Expert insight: Challenges and opportunities in the Central European power sector


    Central Europe Energy Partners (CEEP) is a partner of European Utility Week (EUW) 2018 and its Executive Director, Maciej Jakubik, shares with us how their members position themselves in the energy transition and what their key challenges are.

    Who is CEEP and with what goal in mind, was CEEP formed?
    Central Europe Energy Partners (CEEP) is an international industry association with its headquarters in Brussels which represents the interests of the energy and energy-intensive companies from Central Europe in order to promote balanced energy transition in accordance with technological neutrality principle and strengthen the region’s energy security within the framework of an EU energy and climate policy. CEEP identifies and advocates common problems and their solutions, whilst facilitating successful implementation of the EU’s energy and climate policy. Furthermore, we take an active role in the process of the creation of EU legislation and policy framework for the energy sector.

    Eight years since our establishment, CEEP is still the only association in Brussels to represent the Central and Eastern European region as a whole, with its specificities. We believe that EU Member States could only be successful in transforming the energy sector if they act together and take into consideration the specificities of all regions, including Central Europe. The over-riding goal of the organisation is to influence over the EU decision making bodies to shape the EU energy and climate policy which consider the interests and views of Central European companies. It also supports the integration and understanding among the member companies thus increasing the cooperation and energy security of the region.

    Which developments currently define the energy transition in the CEE region?
    We are for sure at a turning point between the old and the new energy system with the consequent switch from a centralised power system to a more decentralised one, with a rapid expansion and penetration of renewables and greater role for consumers. When it comes to the electricity, the adequacy of traditional generation capacities and the stability of power grids in Central and Eastern Europe are under severe pressure due to ageing, low wholesale prices, the expansion of renewables, uncontrolled loop flows and the EU’s climate policy, including ETS.

    Moreover, gas markets move from rigid, monopolistic, and rather isolated structures, to more dynamic, competitive and integrated with neighbors. The main achievement is higher interconnectivity allowing to secure supplies in emergency situations. In turn, Nord Stream 2 project rises the risks of gas supply distortions to the CE region and represents a challenge for use of current gas infrastructure. Diversifying the gas supplies, not only by its routes, but by the sources will allow the creation of a real gas market, with free competition between suppliers and freedom of choice for customers.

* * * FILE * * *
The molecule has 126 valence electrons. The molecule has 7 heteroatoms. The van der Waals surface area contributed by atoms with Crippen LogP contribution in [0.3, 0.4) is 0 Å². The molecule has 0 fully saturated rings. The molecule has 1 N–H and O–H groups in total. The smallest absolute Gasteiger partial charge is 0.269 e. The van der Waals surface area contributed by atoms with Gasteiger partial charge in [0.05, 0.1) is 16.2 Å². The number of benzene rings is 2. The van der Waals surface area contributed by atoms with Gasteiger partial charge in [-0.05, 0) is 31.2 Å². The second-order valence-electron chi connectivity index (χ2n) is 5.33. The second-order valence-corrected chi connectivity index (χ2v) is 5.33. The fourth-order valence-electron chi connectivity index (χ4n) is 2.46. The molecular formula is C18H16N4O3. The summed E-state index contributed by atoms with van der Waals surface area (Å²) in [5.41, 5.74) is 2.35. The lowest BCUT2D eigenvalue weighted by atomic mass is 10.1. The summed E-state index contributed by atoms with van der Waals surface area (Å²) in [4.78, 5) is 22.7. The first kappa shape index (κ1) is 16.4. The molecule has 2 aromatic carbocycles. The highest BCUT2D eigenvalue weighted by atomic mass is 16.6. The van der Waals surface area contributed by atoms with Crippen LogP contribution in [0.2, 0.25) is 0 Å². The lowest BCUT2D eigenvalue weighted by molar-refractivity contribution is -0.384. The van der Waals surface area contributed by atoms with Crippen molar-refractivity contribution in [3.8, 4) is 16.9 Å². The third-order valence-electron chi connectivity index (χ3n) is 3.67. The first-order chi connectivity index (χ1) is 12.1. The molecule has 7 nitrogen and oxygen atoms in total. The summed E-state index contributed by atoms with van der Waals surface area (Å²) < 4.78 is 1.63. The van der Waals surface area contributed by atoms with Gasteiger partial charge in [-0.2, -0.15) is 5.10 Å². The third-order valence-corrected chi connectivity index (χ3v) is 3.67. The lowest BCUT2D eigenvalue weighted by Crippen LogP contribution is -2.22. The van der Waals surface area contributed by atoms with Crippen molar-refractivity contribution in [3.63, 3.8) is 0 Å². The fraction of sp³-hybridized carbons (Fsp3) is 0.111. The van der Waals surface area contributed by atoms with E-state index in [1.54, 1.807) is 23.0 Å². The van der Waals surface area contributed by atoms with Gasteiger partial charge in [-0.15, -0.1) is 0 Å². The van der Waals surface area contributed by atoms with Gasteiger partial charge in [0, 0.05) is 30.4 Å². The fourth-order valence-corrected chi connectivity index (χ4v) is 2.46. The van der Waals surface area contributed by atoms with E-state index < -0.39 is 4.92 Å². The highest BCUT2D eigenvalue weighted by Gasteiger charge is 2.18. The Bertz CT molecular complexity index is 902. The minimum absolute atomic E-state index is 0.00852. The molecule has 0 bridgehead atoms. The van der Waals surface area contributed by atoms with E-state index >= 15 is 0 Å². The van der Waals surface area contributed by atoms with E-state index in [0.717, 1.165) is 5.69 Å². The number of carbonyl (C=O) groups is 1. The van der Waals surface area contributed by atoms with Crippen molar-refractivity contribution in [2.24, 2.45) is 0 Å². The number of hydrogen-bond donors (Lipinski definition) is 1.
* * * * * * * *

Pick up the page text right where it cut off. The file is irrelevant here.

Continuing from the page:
What is according to you the main challenge to connect the energy sector to energy-intensive industries?
    I would say that these two sectors are closely connected by the nature of things. As described above, the changes that occur and will continue to occur in the energy sector, don’t have just a limited impact on the energy sector alone. Everybody must adapt, the energy sector in the way it produces and distributes energy, and the energy-intensive industries in the way they use, consume it. Both sides consider currently how to adapt to the new situation and challenges and how to further develop its business to make it more modern, innovative and profitable.

    What developments are going to be key for your members in the upcoming 3 years?
    Key developments will be related to the implementation of the Clean Energy for All Europeans package, which will underpin a new electricity market design. Its implementation can be challenging, particularly the provisions concerning capacity markets, Emission Performance Standards or biomass. Uncertainty over the final shape of legislative files halt the companies to take the investment decisions which are crucial for the generation adequacy in the region. Also, upcoming IV phase of EU ETS will bring additional costs for power generation and energy-intensive industry as well as the implementation of recent BAT conclusions for LCP.

    As we are building upon Commercial and Industrial Energy Users Days (CIED), during EUW 2017, what topics would be most important to be discussed at EUW 2018?
    The European power sector and the energy-intensive industry are both facing paramount challenges. The European energy system is in the process of an unprecedented transformation. New technologies, digitalisation, decentralisation, changing patterns of energy consumption are challenging established business models. Therefore, we believe that during CIED, participants should discuss changing market conditions and the strategies of specific sectors to adapt to the new scenarios.

    Stay tuned to see how we develop the Summit track “Energy Markets”, and the special programme for Commercial and Industrial Energy Users Days (CIED) and let me know what your thoughts are on this interview –

    Contributor: Rogier Kuttschreuter, Utility & Partner Liaison, EUW